Fin whales are the second largest creatures on our planet, surpassed only by blue whales. They can reach a length of around 20 meters — and require up to two tons of food per day. Accordingly, they release enormous amounts of nutrients — with significant effects on ocean ecosystems. Industrial whaling, however, has significantly reduced their numbers. It was aimed at the tran of whales as raw material and was particularly intensive between 1880 and an international agreement in 1986. Today, the number of fin whales worldwide is estimated at about 100,000 animals; the species is considered endangered according to the Red List. A new study by scientists from the LOEWE Center for Translational Biodiversity Genomics (TBG), the Senckenberg Biodiversity and Climate Research Center (SBiK‑F), and Icelandic and Swedish research institutions shows the consequences of their decimation for the populations and especially for the genomic diversity of fin whales. Fortunately, their results show no long-term genetic weakening of this species.
After fin whales were hunted in the early 20th century until local whaling industries collapsed in some places due to declining catches — such as in the waters around Norwegian Finnmark in 1904 — there were fears of glaring consequences, including extinction of the species due to inbreeding. For the study published in the journal “Molecular Biology and Evolution”, the scientists now examined 51 genomes of a North Atlantic fin whale population from Icelandic waters for the first time. Using the samples from 1989, 2009 and 2018, they developed demographic models that allow conclusions to be drawn about population changes over around 800 years. The analyses focused on whether whaling also affected the genetic diversity of fin whales.
The team concludes that whaling had a strong impact on populations in the North Atlantic, decimating them to as much as twenty percent of their previous size within about one hundred years. However, the team also showed that different populations were hit differently by whaling, as the genomes of some animals showed little or no trace of this population reduction.
“Looking at the genetic diversity of a species allows us to draw conclusions about whether and how well that species can adapt to new environmental conditions or changes in its population, or whether it is likely to go extinct. Therefore, genomic analysis can often reveal trends before they become overt. However, in the case of North Atlantic fin whales, we did not detect a significant loss of their diversity in the long-term perspective.”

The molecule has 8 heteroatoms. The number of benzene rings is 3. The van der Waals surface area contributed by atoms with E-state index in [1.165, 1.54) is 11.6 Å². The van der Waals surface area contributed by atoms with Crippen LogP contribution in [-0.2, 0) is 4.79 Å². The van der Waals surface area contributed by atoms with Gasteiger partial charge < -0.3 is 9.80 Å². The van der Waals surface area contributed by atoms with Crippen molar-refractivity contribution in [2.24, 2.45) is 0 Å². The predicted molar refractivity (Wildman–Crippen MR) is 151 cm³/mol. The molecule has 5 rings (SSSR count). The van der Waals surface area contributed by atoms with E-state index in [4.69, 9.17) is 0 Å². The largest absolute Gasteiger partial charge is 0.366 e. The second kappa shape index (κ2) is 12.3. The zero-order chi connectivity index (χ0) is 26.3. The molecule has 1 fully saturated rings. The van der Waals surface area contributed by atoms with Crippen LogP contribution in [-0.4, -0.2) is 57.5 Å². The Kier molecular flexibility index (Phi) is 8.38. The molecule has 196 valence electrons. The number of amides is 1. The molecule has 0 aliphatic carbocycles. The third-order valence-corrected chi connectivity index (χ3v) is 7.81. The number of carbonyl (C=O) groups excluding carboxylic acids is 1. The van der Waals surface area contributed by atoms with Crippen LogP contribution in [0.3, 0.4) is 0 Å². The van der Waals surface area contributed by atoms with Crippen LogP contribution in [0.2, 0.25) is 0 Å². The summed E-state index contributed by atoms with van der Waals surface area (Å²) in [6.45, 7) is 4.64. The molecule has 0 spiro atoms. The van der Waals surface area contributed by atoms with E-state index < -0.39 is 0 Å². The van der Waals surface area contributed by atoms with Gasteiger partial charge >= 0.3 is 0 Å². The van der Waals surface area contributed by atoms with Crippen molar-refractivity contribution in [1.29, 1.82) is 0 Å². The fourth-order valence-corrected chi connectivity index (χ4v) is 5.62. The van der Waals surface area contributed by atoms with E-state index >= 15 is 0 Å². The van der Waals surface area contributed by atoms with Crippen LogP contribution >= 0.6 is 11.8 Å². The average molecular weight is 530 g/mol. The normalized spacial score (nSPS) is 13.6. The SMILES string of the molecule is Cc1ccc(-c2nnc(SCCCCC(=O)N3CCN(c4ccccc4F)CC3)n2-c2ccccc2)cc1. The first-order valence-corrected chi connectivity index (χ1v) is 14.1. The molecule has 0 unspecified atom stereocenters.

- Magnus Wolf, lead author of the study
Other genetic consequences within the depleted fin whale stocks also appear to have failed to materialize. Neither did the scientists* find evidence of frequent inbreeding, where genomes become unnaturally similar, nor could a greater number of genetic defects be detected that would burden the population in the long term. “Such mutations occur all the time, but they are more noticeable in small populations because sometimes there are then no animals without the mutation left to prevail,” Wolf said.
So, compared to more endangered cetacean species such as the blue whale or North Atlantic right whale, current human impacts seem to be the main obstacle to fin whale recovery. These include increasing shipping traffic and pollution of the seas. The International Union for Conservation of Nature (IUCN) has classified fin whales as an endangered species on its Red List. Therefore, there is currently no all-clear for their situation, emphasizes Prof. Dr. Axel Janke, lead scientist of the study, scientific coordinator and spokesperson of the LOEWE Center TBG and also working at SBiK‑F and the Institute for Ecology, Evolution and Diversity at Goethe University Frankfurt.
“It is fascinating how genomic insights can contribute to our picture of whale conservation. Genomics is emerging as a key technology not only for species conservation, but also helps us understand what biodiversity actually is and how we can use it. Whales are not only impressive animals, but despite their long lifespan of up to one hundred years and their body size, they also seem to develop hardly any tumors and are thus resistant to cancer. Deciphering the genomic mechanisms that cause this paradox could help us address one of the most consequential diseases in human history.”